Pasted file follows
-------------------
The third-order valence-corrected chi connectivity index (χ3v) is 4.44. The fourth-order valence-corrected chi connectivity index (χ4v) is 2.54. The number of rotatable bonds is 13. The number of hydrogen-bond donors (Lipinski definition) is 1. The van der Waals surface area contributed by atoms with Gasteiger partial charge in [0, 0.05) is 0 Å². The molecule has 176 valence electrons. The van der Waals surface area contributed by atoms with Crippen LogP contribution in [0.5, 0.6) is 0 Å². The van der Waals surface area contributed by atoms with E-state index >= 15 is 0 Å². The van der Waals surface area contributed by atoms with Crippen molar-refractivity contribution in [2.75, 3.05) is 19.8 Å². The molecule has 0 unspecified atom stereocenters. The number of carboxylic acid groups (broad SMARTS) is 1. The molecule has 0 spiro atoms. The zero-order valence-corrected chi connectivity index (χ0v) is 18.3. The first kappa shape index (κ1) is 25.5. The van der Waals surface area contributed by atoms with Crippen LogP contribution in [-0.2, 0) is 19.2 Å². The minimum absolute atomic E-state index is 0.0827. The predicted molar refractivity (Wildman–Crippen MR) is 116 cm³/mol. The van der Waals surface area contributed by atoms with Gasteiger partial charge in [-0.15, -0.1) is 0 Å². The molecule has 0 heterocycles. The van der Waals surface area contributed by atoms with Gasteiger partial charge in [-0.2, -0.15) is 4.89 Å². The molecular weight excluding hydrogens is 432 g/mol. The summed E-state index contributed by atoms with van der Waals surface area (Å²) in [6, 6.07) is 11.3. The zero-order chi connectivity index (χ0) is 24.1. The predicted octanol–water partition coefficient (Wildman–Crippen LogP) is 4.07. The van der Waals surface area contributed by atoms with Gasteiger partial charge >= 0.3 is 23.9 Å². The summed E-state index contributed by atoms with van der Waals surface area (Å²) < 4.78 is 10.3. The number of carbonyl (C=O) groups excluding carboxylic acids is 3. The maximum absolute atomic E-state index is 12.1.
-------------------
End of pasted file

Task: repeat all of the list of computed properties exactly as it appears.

The third-order valence-corrected chi connectivity index (χ3v) is 4.44. The fourth-order valence-corrected chi connectivity index (χ4v) is 2.54. The number of rotatable bonds is 13. The number of hydrogen-bond donors (Lipinski definition) is 1. The van der Waals surface area contributed by atoms with Gasteiger partial charge in [0, 0.05) is 0 Å². The molecule has 176 valence electrons. The van der Waals surface area contributed by atoms with Crippen LogP contribution in [0.5, 0.6) is 0 Å². The van der Waals surface area contributed by atoms with E-state index >= 15 is 0 Å². The van der Waals surface area contributed by atoms with Crippen molar-refractivity contribution in [2.75, 3.05) is 19.8 Å². The molecule has 0 unspecified atom stereocenters. The number of carboxylic acid groups (broad SMARTS) is 1. The molecule has 0 spiro atoms. The zero-order valence-corrected chi connectivity index (χ0v) is 18.3. The first kappa shape index (κ1) is 25.5. The van der Waals surface area contributed by atoms with Crippen LogP contribution in [-0.2, 0) is 19.2 Å². The minimum absolute atomic E-state index is 0.0827. The predicted molar refractivity (Wildman–Crippen MR) is 116 cm³/mol. The van der Waals surface area contributed by atoms with Gasteiger partial charge in [-0.15, -0.1) is 0 Å². The molecule has 0 heterocycles. The van der Waals surface area contributed by atoms with Gasteiger partial charge in [-0.2, -0.15) is 4.89 Å². The molecular weight excluding hydrogens is 432 g/mol. The summed E-state index contributed by atoms with van der Waals surface area (Å²) in [6, 6.07) is 11.3. The zero-order chi connectivity index (χ0) is 24.1. The predicted octanol–water partition coefficient (Wildman–Crippen LogP) is 4.07. The van der Waals surface area contributed by atoms with Gasteiger partial charge >= 0.3 is 23.9 Å². The summed E-state index contributed by atoms with van der Waals surface area (Å²) < 4.78 is 10.3. The number of carbonyl (C=O) groups excluding carboxylic acids is 3. The maximum absolute atomic E-state index is 12.1.